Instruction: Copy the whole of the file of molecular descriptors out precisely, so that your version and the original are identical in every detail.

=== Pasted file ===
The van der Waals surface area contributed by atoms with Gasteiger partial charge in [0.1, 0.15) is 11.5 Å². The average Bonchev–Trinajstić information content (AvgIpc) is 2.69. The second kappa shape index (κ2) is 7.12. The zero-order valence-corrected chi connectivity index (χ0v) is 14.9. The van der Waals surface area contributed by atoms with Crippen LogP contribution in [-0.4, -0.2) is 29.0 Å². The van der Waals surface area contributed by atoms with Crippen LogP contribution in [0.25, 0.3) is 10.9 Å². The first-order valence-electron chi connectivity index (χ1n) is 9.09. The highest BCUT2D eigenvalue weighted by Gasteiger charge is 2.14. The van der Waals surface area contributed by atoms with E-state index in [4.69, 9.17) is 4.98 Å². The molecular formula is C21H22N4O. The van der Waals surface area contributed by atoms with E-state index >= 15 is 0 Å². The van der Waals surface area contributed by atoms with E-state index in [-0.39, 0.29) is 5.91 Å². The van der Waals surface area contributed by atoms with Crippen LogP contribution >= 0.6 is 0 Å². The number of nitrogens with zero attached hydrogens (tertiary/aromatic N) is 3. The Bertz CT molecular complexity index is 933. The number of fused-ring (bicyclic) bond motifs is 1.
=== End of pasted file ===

The van der Waals surface area contributed by atoms with Gasteiger partial charge in [0.1, 0.15) is 11.5 Å². The average Bonchev–Trinajstić information content (AvgIpc) is 2.69. The second kappa shape index (κ2) is 7.12. The zero-order valence-corrected chi connectivity index (χ0v) is 14.9. The van der Waals surface area contributed by atoms with Crippen LogP contribution in [-0.4, -0.2) is 29.0 Å². The van der Waals surface area contributed by atoms with Crippen LogP contribution in [0.25, 0.3) is 10.9 Å². The first-order valence-electron chi connectivity index (χ1n) is 9.09. The highest BCUT2D eigenvalue weighted by Gasteiger charge is 2.14. The van der Waals surface area contributed by atoms with E-state index in [4.69, 9.17) is 4.98 Å². The molecular formula is C21H22N4O. The van der Waals surface area contributed by atoms with E-state index >= 15 is 0 Å². The van der Waals surface area contributed by atoms with E-state index in [-0.39, 0.29) is 5.91 Å². The van der Waals surface area contributed by atoms with Crippen LogP contribution >= 0.6 is 0 Å². The number of nitrogens with zero attached hydrogens (tertiary/aromatic N) is 3. The Bertz CT molecular complexity index is 933. The number of fused-ring (bicyclic) bond motifs is 1.